In continuation of President Trump’s protectionist laws, Chinese goods are taxed steeply when imported into the US. The latest victim of this economic policy has been crypto mining gear manufactured in China, by the world’s number one mining hardware manufacturer Bitmain.
The result of these unexpected financial expenses, read tariffs, has impacted the Initial Public Offering (IPO) by two other mining machine makers – Canaan and Ebang International.
Changes in mining hardware classification
According to the Office of Trade, in June the classification of Bitmain made Antminer s9 was changed from “data processing machine,” to that of “electrical machinery apparatus” which resulted in 2.6% tariff jumping to an unprecedented 25% tariff increase, resulting in net taxes payable at 27.6%.
Meanwhile, the Chinese manufacturers are exploiting every rule in the book to escape Trump’s expensive taxes. As early as September, Bitmain applied for listing on Hong Kong’s bourses hoping to raise nearly $3 billion in funds. Besides, Canaan and Ebang International are also applicants at Hong Kong.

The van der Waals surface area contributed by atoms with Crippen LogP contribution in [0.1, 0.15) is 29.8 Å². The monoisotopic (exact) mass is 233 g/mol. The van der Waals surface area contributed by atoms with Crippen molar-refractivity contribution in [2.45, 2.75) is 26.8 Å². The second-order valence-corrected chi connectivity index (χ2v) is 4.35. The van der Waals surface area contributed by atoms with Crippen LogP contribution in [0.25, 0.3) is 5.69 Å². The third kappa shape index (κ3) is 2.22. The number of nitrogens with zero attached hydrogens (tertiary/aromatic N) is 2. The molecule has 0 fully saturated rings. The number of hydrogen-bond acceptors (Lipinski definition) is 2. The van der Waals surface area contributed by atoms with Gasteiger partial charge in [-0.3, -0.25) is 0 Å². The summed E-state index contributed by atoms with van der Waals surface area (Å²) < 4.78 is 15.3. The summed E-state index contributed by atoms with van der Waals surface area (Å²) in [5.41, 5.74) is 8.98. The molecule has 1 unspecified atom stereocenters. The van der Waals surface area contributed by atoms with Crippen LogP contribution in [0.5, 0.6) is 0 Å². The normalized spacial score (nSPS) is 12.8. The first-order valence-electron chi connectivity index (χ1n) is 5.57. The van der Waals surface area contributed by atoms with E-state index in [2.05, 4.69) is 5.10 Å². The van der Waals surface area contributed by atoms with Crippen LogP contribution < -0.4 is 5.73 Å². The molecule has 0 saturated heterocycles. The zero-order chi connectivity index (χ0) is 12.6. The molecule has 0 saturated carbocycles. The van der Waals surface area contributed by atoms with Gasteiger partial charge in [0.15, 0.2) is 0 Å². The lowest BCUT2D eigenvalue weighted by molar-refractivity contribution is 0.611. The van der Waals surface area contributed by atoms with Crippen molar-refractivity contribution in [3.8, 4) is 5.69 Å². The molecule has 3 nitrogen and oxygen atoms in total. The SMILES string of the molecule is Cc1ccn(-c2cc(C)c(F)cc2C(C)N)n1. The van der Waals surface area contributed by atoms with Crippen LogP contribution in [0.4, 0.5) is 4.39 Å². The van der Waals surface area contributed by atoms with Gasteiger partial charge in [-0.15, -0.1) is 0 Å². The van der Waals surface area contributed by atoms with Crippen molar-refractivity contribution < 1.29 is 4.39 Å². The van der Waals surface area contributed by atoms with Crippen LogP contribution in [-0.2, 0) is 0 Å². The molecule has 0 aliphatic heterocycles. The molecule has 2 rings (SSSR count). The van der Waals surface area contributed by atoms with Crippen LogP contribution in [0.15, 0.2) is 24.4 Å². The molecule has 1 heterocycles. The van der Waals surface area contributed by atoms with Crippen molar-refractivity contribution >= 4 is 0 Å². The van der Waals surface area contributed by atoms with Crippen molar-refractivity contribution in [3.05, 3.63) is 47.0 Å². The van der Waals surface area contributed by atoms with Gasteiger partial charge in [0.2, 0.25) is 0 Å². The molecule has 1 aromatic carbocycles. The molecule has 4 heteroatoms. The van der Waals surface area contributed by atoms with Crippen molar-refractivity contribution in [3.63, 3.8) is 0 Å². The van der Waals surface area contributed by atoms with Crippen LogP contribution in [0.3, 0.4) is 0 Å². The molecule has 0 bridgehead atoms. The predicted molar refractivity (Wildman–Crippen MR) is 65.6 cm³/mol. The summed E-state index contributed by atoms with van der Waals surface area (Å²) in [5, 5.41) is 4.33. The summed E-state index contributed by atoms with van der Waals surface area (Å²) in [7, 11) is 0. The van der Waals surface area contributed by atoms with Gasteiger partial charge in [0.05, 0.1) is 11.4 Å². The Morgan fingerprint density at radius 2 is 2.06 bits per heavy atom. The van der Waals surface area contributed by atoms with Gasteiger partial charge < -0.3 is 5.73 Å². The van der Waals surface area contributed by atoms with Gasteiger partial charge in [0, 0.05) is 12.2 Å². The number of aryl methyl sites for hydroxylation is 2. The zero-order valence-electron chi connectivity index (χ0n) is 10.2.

Spate of Mining investments in the US
The continued US-China tariff war has resulted in many projects and mining activities being opened in the United States.
Industry observers predict that the tariff change is likely to impact Bitmain the most, allowing competitors to gain from it. Sale of mining hardware accounts for 94% of the total revenue earned by Bitmain. It’s Antminer S9 is part of the product portfolio that Bitmain manufactures in the Application Specific Integrated Circuit or ASIC category.
The sale of AS 9 recorded 51% and 51.8% revenue in fiscal 2016 and 2017 for the company. However, with advancing technology, Bitmain is losing its competitive edge and newer players such as GMO as well as Canaann are seen introducing newer chip-based products, and mining machines that are faster, powerful and more efficient.
Hence, for Bitmain it could well spell the end of an era of dominance in crypto mining hardware, felled by twin blows. First is the high US tariffs and the second is the newer mining hardware made by peers, running on chips.